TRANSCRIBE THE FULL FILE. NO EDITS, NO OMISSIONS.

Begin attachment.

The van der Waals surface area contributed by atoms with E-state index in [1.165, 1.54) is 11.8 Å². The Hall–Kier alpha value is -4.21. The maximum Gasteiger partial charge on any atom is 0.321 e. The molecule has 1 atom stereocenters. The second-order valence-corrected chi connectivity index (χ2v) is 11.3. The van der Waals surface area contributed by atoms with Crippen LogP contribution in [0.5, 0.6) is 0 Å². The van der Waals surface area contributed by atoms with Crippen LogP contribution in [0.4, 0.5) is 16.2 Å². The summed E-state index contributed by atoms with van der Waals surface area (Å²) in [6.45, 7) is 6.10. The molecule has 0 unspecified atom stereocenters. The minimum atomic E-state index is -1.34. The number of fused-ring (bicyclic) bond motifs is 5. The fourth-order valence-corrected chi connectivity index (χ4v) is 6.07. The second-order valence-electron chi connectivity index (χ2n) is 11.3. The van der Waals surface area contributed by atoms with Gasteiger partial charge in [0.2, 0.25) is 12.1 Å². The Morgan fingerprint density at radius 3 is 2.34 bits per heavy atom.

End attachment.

The van der Waals surface area contributed by atoms with E-state index in [1.165, 1.54) is 11.8 Å². The Hall–Kier alpha value is -4.21. The maximum Gasteiger partial charge on any atom is 0.321 e. The molecule has 1 atom stereocenters. The second-order valence-corrected chi connectivity index (χ2v) is 11.3. The van der Waals surface area contributed by atoms with Crippen LogP contribution in [0.5, 0.6) is 0 Å². The van der Waals surface area contributed by atoms with Crippen LogP contribution in [0.4, 0.5) is 16.2 Å². The summed E-state index contributed by atoms with van der Waals surface area (Å²) in [6.45, 7) is 6.10. The molecule has 0 unspecified atom stereocenters. The minimum atomic E-state index is -1.34. The number of fused-ring (bicyclic) bond motifs is 5. The fourth-order valence-corrected chi connectivity index (χ4v) is 6.07. The second-order valence-electron chi connectivity index (χ2n) is 11.3. The van der Waals surface area contributed by atoms with Gasteiger partial charge in [0.2, 0.25) is 12.1 Å². The Morgan fingerprint density at radius 3 is 2.34 bits per heavy atom.